National Poetry Month Day 29: Jay Deshpande


Jay Deshpande is the author of Love the Stranger, named a top debut of 2015 by Poets & Writers, and of the chapbook The Rest of the Body (both from YesYes Books). His poems have appeared in Boston Review, Denver Quarterly, Narrative, and elsewhere. A graduate of Harvard University and Columbia University’s School of the Arts, he has received fellowships or support from Kundiman, Civitella Ranieri, Saltonstall Arts Colony, and the Key West Literary Seminar. He is at work on a collection of poems and on a book of translations of Egyptian surrealist Georges Henein. In the fall he will be a Stegner Fellow at Stanford University. 



My earliest memory is holding one,

Midday though I told it my closed fist awake

_____Was another to hand altogether.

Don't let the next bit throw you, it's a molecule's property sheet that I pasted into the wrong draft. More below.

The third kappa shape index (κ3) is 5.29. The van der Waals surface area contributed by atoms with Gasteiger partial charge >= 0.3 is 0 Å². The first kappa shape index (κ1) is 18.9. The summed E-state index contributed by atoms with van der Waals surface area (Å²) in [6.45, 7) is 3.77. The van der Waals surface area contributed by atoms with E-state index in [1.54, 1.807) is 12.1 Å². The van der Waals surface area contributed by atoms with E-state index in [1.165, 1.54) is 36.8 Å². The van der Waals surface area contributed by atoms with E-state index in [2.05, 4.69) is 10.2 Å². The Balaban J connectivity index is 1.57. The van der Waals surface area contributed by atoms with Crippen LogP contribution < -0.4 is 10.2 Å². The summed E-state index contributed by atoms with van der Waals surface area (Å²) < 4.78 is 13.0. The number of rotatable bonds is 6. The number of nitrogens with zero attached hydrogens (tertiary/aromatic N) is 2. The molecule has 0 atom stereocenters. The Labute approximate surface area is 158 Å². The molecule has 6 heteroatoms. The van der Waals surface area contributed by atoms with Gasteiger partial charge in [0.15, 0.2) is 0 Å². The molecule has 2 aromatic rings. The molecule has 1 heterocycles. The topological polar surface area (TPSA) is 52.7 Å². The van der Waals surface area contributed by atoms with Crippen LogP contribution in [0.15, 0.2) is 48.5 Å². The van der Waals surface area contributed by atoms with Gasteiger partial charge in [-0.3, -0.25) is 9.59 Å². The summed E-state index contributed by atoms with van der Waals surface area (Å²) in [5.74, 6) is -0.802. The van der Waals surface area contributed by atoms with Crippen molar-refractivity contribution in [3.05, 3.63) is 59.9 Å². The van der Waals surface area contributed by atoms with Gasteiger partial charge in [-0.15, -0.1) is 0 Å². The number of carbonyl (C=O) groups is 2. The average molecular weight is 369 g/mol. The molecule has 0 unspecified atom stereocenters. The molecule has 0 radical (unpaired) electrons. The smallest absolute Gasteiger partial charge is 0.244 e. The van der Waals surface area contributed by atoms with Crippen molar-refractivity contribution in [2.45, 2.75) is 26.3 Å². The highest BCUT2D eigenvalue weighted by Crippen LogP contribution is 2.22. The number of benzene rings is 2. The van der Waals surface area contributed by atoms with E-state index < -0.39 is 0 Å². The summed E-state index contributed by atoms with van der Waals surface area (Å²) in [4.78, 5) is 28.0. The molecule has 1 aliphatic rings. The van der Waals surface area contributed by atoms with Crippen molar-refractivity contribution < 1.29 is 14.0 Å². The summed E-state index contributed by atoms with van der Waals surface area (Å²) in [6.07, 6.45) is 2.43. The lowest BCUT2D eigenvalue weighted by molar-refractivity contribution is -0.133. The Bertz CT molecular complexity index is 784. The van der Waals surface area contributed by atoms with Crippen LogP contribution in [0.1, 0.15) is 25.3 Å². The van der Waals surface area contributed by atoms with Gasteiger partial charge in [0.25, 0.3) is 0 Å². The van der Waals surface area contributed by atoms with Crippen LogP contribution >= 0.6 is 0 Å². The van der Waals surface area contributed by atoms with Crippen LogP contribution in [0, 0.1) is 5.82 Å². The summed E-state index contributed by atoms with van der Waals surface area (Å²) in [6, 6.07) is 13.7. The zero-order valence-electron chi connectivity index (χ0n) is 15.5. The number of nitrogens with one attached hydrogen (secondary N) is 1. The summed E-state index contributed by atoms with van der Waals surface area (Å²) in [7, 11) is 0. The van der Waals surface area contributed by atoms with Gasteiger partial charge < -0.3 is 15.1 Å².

And I rode on that, thought boarded up green as it got

Its own feet in me the slow way,

_____The slow highway between islands.

My parents put me there in tender wilds where none

Was so much mine as an hour.

_____Don’t let me out of it, I said as sung to many.

I kept the teeth of my fingers clutched around green that

Called out blue until it left me, or sun did, and waited for longing

_____To love to pick me up.

Original poetry published by The Rumpus. More from this author →